U.S. Macroeconomic Indicators & the Cotton Supply Chain
In recent comments, the Federal Reserve reiterated that it is willing to continue to increase interest rates until the threat of inflation has definitively eased. The latest comments from the Fed’s chairman made in late August, were followed by losses in several markets, including cotton.
Several spending categories have already experienced price decreases. Notably, U.S. gasoline prices have been declining since June. The most recent national average was $3.86/gallon, down from the peak of $5.11/gallon in the middle of June. The rate of year-over-year increases in U.S. clothing prices has slowed from rates near seven percent to those below five percent. Despite year-over-year gains, price levels for apparel have not moved too far beyond values before COVID (July 2022 CPI was +1.8% versus the average from 2019).
The labor market can influence inflation. While the latest job numbers described a deceleration in hiring in August, but jobs are still being added at a rate above the long-term average and the job market is tight. Tightness in the labor supply can support wage growth. As wages rise, businesses may need to pass along the cost increases to consumers. Higher wages can also help reduce the difficulty in securing staff by pulling more workers into the economy. The Federal Reserve has a dual mandate of supporting employment and managing inflation. Both objectives require careful balancing as interest rates rise and the economy slows.
The U.S. economy was estimated to have added +315,000 jobs in August. Revisions to previous months were negative (figure for June reduced -105,000 to +293,000, July reduced -2,000 to +526,000). The twelve-month average for job gains is +487,000.
The unemployment rate increased marginally, from 3.5% to 3.7%. This was primarily due to a substantial month-over-month increase in the labor force (+786,000 workers in August versus July). Relative one year ago, +2.6 million more people were in the labor force and +5.5 million more people were working in August. The larger increase in workers relative to the labor force over the past year implied a tightening in the labor market (the unemployment rate fell from 5.2% to 3.7% year-over-year).
Tightness in the labor market has been supportive of wage growth. Wages were up 5.2% year-over-year in August, nearly even with the average over the past 12 months (5.3%) and well above the peak rate of increase between the financial crisis and the onset of the pandemic (3.6% in February 2019).
Consumer Confidence & Spending
The Conference Board’s Index of Consumer Confidence increased for the first time in three months in August (+7.9 points month-over-month, from 95.3 to 103.2). The current value matches the level in May. Since COVID, the index has been between 87.1 (February 2021) and 128.9 (June 2021). The long-term average is 93.8 (since 1970).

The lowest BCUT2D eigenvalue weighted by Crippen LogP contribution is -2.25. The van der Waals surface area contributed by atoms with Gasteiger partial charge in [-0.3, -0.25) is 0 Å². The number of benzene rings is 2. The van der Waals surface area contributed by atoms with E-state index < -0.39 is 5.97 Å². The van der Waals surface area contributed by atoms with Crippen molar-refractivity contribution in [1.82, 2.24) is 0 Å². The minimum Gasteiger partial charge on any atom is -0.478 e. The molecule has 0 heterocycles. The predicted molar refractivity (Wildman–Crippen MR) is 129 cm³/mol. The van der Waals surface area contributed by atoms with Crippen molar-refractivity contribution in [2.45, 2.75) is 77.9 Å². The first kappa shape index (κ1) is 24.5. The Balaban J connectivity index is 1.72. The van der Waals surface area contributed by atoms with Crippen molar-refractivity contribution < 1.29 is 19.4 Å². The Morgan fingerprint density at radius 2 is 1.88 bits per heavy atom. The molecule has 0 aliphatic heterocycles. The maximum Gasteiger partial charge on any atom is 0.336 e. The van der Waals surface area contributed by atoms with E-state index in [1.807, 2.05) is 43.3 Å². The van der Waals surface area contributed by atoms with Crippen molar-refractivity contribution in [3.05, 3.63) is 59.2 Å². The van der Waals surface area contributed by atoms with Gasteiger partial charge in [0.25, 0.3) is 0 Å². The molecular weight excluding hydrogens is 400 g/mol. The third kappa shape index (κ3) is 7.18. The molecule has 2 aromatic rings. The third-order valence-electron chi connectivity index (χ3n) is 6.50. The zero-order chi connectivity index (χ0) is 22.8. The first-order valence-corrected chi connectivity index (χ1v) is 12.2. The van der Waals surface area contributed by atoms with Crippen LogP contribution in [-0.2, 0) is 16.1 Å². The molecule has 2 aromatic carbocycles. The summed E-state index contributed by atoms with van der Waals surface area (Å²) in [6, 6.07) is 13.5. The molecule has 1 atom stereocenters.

In July, overall consumer spending increased +0.2% month-over-month in inflation-adjusted terms. Year-over-year, real spending was +2.2% higher. Spending on garments rose +0.7% month-over-month and was up +2.1% year-over-year. Relative to the same month in 2019 (pre-COVID), spending on apparel was +25.1% higher. Over the long term, the average annual growth in consumer spending on clothing is close to two percent. In the 26 months since the COVID-driven shutdown (June 2020-July 2022), spending growth on apparel outpaced overall spending in each of the first 21 months. For the past five months, spending growth on apparel was lower than growth in overall spending.
This suggests a rebalancing as consumers shift away from spending on goods and towards services. Spending in 2019 averaged 36% for goods and 64% for services. Following the pandemic, the share of spending on goods climbed as high as 42% (58% on services) in the spring of 2021. The latest proportions are 39% for goods and 61% for services (July 2022). At the same time, consumers are rebalancing spending between goods and services; they are grappling with inflation for necessities such as housing (up 7% year-over-year in CPI data for July), food (up 11% year-over-year), and utilities (up 17% year-over-year).
Consumer Prices & Import Data
The CPI for apparel decreased -0.1% in July. Year-over-year, retail clothing prices were +4.7% higher. This is down from the peak year-over-year rate of +6.9% in March 2022. The latest value for the CPI for apparel is +1.8% higher than the average in 2019.
Import volumes have been strong, with recent seasonally-adjusted annual rates 35% higher than they were before COVID (weight volume of apparel of all fibers imported in the U.S., past three months versus the average for 2019). Import costs continue to rise. In July, the average import cost per square meter (SME) of cotton-dominant apparel was up +23% year-over-year, reaching the highest value since 1990. The influx of imports followed the rise in inflationary pressure at the consumer level. Any pullback in consumer spending resulting from inflation could contribute to inventory accumulation and discounting.